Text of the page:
# Math Help - Analytic function

1. ## Analytic function

I've been trying to show that $1/1-z^4$ is analytic (whenever it's defined) using the Cauchy-Riemann equations. But I get some pretty ugly expressions that I can't simplify if I use $z = x + iy$ or polar form. Is there some way around it, or should I stick with that method and the expressions will simplify once I partially differentiate?
Thanks for any help!

2. Hello,

This may be useful

3. Originally Posted by bleys
I've been trying to show that $1/1-z^4$ is analytic (whenever it's defined) using the Cauchy-Riemann equations. But I get some pretty ugly expressions that I can't simplify if I use $z = x + iy$ or polar form. Is there some way around it, or should I stick with that method and the expressions will simplify once I partially differentiate?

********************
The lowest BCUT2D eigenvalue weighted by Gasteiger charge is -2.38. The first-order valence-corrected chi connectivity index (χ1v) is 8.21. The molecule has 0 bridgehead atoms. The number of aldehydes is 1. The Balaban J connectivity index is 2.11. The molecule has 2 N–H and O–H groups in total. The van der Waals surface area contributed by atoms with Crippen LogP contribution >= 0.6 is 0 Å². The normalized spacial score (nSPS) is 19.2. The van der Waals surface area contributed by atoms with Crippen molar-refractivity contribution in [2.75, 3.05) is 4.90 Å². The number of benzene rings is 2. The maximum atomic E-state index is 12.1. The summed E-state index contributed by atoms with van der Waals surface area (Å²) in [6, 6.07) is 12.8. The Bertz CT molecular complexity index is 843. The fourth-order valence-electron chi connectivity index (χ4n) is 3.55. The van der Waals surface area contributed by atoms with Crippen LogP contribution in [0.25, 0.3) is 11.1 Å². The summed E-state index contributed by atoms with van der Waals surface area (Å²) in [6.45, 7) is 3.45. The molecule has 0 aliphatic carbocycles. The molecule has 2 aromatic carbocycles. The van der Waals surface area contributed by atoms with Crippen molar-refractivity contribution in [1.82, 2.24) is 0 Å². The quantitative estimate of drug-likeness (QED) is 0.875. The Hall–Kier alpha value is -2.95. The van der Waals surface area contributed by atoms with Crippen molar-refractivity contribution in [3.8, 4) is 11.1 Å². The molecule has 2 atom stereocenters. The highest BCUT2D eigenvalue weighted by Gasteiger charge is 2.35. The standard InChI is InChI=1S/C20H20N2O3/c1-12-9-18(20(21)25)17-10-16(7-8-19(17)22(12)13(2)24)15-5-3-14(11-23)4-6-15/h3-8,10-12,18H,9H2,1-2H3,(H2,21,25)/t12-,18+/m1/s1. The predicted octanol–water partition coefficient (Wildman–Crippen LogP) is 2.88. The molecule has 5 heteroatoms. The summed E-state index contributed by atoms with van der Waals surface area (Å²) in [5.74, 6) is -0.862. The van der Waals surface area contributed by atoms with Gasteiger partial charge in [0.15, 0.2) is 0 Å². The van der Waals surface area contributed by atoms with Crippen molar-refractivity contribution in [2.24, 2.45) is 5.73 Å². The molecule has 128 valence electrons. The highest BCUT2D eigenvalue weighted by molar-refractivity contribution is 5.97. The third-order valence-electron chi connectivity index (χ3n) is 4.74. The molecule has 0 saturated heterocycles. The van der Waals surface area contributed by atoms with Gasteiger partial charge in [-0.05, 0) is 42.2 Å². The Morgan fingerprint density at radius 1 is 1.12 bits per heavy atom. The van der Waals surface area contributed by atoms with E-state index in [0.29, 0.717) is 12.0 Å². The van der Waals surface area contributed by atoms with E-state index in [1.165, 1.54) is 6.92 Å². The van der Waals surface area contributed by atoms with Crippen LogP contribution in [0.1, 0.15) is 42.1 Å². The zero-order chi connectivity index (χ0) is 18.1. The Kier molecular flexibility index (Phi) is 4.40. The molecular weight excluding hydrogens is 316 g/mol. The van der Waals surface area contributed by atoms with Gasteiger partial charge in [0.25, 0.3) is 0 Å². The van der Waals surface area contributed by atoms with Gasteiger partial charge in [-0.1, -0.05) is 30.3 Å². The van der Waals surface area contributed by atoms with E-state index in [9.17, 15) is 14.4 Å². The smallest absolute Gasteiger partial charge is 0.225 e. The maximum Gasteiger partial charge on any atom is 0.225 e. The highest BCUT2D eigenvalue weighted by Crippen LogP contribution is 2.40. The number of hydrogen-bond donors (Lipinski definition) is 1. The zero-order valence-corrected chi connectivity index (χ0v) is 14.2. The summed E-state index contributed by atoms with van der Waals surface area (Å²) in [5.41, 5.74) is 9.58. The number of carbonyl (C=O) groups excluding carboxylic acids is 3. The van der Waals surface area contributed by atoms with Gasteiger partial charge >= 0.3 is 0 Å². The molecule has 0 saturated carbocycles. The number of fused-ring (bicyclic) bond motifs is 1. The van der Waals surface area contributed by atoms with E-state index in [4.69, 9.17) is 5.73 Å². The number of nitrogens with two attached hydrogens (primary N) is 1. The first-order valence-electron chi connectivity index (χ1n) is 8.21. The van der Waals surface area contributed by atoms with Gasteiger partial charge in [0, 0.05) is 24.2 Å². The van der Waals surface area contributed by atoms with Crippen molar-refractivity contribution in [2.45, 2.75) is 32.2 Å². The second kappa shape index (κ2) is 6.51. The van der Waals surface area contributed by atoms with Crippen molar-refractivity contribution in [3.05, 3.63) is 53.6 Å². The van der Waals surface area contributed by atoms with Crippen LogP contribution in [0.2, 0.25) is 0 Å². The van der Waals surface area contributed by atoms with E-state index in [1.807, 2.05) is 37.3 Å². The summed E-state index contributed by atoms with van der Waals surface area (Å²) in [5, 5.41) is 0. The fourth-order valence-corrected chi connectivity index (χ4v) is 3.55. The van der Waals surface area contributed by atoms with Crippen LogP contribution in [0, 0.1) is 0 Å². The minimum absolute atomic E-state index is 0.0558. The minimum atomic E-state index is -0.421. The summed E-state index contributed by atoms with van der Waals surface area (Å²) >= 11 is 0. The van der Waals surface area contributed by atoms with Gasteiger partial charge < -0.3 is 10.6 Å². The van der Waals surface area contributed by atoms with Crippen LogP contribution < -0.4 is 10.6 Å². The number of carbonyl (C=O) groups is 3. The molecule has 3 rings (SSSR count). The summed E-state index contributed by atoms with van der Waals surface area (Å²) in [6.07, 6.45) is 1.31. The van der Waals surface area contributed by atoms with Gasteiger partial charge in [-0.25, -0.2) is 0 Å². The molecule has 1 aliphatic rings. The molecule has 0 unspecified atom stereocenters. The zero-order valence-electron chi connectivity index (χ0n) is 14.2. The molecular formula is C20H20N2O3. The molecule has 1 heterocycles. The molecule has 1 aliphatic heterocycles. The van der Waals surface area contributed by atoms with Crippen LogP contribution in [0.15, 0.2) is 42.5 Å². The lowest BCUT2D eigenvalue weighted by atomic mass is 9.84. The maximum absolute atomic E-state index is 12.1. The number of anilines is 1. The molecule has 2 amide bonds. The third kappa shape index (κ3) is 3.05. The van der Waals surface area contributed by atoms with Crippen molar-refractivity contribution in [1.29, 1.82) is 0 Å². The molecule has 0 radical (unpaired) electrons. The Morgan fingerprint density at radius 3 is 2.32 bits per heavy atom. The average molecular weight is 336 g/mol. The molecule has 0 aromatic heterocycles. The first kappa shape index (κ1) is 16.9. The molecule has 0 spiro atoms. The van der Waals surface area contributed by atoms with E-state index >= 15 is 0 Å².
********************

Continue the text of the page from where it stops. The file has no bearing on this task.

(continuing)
Thanks for any help!
Do you have to use the C–R equations? The easiest way to see that $f(z) = 1/(1-z^4)$ is analytic is to observe that by the ordinary rules for differentiation this function is differentiable, with $f'(z) = 4z^3/(1-z^4)^2$.

4. Originally Posted by Moo
Hello,

This may be useful
Ah thanks, that helps loads!

Originally Posted by Opalg
Do you have to use the C–R equations? The easiest way to see that $f(z) = 1/(1-z^4)$ is analytic is to observe that by the ordinary rules for differentiation this function is differentiable, with $f'(z) = 4z^3/(1-z^4)^2$.
Well, I just started complex analysis, so I want to get a hang of the C-R equations, even though it does say the differentiation rules are analogous to the real calculus ones. Thanks though!